As the cost of living crisis increasingly places more financial burden on families across the UK, more people are falling victims to elaborate scams which exploit their needs, according to HSBC and UK Finance.
HSBC reported a higher occurrence of customers being tricked into making investment plans after being contacted via phone call or text message.
UK Finance, the financial services association, previously warned that enterprises and customers should be mindful of an “epidemic of fraud” becoming a more present issue with fraudsters adopting varied fraud methods to evade capture and often prompt the consumer to “voluntarily” transfer their money to the offender.
In 2021, losses of £580mn were recorded in this type of scam known as authorised push payment fraud and total fraud losses in the UK rose to £1.3bn compared with £1.2bn in 2020.
Investment fraud, which usually targets the victim through a mixture of cold calls, ingenuine online ads, websites and social media outreach, last year cost the average person £14,000.
The false investment is usually displayed in an app or website that the offender creates however the consumer will lose contact with the offender.
Echoing this sentiment, Dame Clare Moriarty, Chief Executive of Citizens Advice, said: “We know scammers prey on our worries and fears and the cost of living crisis is no exception”.
The concerns of the financial sector are that criminals will exploit loan products and investment services that offer consumers extra support in difficult financial times, targeting organisations that have more lenient criteria. In addition, the use of emotional tactics will give customers the false assurance that their best interests are being met.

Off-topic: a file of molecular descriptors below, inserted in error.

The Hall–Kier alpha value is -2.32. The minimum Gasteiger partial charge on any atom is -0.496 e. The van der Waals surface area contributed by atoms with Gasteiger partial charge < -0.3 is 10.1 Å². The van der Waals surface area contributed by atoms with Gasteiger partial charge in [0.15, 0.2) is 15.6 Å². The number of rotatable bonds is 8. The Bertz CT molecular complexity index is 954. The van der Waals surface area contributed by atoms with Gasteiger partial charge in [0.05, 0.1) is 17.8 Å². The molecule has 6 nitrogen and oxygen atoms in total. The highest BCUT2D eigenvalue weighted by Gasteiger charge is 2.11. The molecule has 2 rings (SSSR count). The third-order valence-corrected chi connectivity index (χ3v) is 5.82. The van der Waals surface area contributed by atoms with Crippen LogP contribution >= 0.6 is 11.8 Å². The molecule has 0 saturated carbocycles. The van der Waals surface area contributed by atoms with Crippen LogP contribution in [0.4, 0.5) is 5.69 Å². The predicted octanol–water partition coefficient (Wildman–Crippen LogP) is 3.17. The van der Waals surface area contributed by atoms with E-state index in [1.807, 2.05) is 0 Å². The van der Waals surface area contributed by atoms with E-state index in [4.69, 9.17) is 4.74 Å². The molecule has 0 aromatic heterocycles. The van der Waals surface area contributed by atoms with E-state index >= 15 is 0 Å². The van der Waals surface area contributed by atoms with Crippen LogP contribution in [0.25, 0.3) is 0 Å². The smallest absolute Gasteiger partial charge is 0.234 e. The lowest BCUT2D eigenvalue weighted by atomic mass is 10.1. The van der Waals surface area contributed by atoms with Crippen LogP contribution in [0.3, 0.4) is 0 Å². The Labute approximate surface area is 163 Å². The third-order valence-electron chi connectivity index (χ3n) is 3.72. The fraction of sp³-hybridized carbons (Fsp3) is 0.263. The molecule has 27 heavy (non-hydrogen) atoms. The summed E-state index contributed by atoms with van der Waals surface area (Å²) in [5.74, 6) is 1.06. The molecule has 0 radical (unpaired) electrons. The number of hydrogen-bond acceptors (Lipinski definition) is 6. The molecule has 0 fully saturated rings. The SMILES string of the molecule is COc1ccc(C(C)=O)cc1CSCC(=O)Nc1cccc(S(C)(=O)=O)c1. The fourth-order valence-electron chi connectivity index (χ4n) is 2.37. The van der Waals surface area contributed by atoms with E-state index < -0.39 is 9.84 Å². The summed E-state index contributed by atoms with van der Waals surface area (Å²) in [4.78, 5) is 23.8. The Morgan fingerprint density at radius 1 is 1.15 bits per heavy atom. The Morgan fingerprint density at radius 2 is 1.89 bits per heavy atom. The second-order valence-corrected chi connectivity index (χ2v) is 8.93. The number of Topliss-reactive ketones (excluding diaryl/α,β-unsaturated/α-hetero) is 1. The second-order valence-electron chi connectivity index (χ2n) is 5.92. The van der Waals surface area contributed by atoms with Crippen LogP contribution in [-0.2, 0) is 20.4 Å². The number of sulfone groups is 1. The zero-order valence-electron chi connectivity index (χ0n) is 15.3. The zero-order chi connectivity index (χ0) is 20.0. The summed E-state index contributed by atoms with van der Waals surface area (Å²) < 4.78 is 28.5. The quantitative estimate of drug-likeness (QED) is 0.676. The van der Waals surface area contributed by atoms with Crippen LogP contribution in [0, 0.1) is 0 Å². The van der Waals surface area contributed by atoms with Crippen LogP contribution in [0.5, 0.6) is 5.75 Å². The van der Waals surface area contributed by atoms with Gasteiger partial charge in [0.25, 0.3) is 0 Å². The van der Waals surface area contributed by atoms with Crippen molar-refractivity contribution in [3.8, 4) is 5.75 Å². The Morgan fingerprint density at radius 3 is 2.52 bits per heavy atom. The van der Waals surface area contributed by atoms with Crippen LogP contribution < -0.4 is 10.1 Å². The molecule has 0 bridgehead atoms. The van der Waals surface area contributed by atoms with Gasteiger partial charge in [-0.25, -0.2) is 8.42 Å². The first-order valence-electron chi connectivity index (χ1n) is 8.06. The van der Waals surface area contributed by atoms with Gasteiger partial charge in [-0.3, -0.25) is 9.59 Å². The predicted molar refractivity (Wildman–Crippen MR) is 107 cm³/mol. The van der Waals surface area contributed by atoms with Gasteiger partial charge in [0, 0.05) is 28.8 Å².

140,000 calls were made to the UK Finance fraud helpline since it was launched in September by industry partner, Stop Scams UK.
Lloyds urges customers not to disregard or ignore their bank payment warnings as a valuable measure to prevent the wrong transactions.
“We urge all payment providers to introduce Confirmation of Payee as quickly as possible. We can see it deters criminals now, and if more people take notice of the warnings, it can help stop fraudsters in their tracks” said Liz Ziegler, Fraud Prevention Director at Lloyds Bank.
The crisis of rising inflation to 9.1%, which is expected to rise even higher to 11% later in the year, also puts crippled families at more risk of answering scam emails referring to the UK’s ‘big six’ energy firms.
The significant gap between living costs and the average person’s income has forced the government to take take urgent action to introduce a price cap which will prevent energy companies from charging more than £3,200 by October.